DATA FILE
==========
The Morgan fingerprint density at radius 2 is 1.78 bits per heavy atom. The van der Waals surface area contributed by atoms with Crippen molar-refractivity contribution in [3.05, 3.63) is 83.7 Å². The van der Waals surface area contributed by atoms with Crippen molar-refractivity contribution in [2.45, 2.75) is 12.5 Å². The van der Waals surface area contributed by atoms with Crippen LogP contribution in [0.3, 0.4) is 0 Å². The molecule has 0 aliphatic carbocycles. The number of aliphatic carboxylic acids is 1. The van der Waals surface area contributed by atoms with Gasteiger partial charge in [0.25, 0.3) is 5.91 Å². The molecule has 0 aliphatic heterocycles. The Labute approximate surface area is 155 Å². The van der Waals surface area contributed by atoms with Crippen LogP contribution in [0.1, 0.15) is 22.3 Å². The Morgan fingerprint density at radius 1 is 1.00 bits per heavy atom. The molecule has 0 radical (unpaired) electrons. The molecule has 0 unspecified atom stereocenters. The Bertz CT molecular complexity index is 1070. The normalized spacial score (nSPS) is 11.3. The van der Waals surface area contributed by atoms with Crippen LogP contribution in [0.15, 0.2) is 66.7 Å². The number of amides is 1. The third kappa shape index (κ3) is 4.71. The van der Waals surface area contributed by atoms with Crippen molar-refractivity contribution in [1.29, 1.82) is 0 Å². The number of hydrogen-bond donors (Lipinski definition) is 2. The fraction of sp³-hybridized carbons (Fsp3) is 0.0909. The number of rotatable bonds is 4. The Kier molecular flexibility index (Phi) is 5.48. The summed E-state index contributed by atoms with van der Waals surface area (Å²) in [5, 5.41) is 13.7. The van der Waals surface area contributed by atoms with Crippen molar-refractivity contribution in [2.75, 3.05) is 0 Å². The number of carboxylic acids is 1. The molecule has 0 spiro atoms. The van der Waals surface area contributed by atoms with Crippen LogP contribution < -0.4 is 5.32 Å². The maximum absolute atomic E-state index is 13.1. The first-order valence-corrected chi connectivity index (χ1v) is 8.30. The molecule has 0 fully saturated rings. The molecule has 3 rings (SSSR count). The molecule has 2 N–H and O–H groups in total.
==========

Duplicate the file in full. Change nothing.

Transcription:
The Morgan fingerprint density at radius 2 is 1.78 bits per heavy atom. The van der Waals surface area contributed by atoms with Crippen molar-refractivity contribution in [3.05, 3.63) is 83.7 Å². The van der Waals surface area contributed by atoms with Crippen molar-refractivity contribution in [2.45, 2.75) is 12.5 Å². The van der Waals surface area contributed by atoms with Crippen LogP contribution in [0.3, 0.4) is 0 Å². The molecule has 0 aliphatic carbocycles. The number of aliphatic carboxylic acids is 1. The van der Waals surface area contributed by atoms with Gasteiger partial charge in [0.25, 0.3) is 5.91 Å². The molecule has 0 aliphatic heterocycles. The Labute approximate surface area is 155 Å². The van der Waals surface area contributed by atoms with Crippen LogP contribution in [0.1, 0.15) is 22.3 Å². The Morgan fingerprint density at radius 1 is 1.00 bits per heavy atom. The molecule has 0 radical (unpaired) electrons. The molecule has 0 unspecified atom stereocenters. The Bertz CT molecular complexity index is 1070. The normalized spacial score (nSPS) is 11.3. The van der Waals surface area contributed by atoms with Crippen LogP contribution in [0.15, 0.2) is 66.7 Å². The number of amides is 1. The third kappa shape index (κ3) is 4.71. The van der Waals surface area contributed by atoms with Crippen molar-refractivity contribution in [1.29, 1.82) is 0 Å². The number of hydrogen-bond donors (Lipinski definition) is 2. The fraction of sp³-hybridized carbons (Fsp3) is 0.0909. The number of rotatable bonds is 4. The Kier molecular flexibility index (Phi) is 5.48. The summed E-state index contributed by atoms with van der Waals surface area (Å²) in [5, 5.41) is 13.7. The van der Waals surface area contributed by atoms with Crippen molar-refractivity contribution in [2.75, 3.05) is 0 Å². The number of carboxylic acids is 1. The molecule has 0 spiro atoms. The van der Waals surface area contributed by atoms with Crippen LogP contribution < -0.4 is 5.32 Å². The maximum absolute atomic E-state index is 13.1. The first-order valence-corrected chi connectivity index (χ1v) is 8.30. The molecule has 0 fully saturated rings. The molecule has 3 rings (SSSR count). The molecule has 2 N–H and O–H groups in total.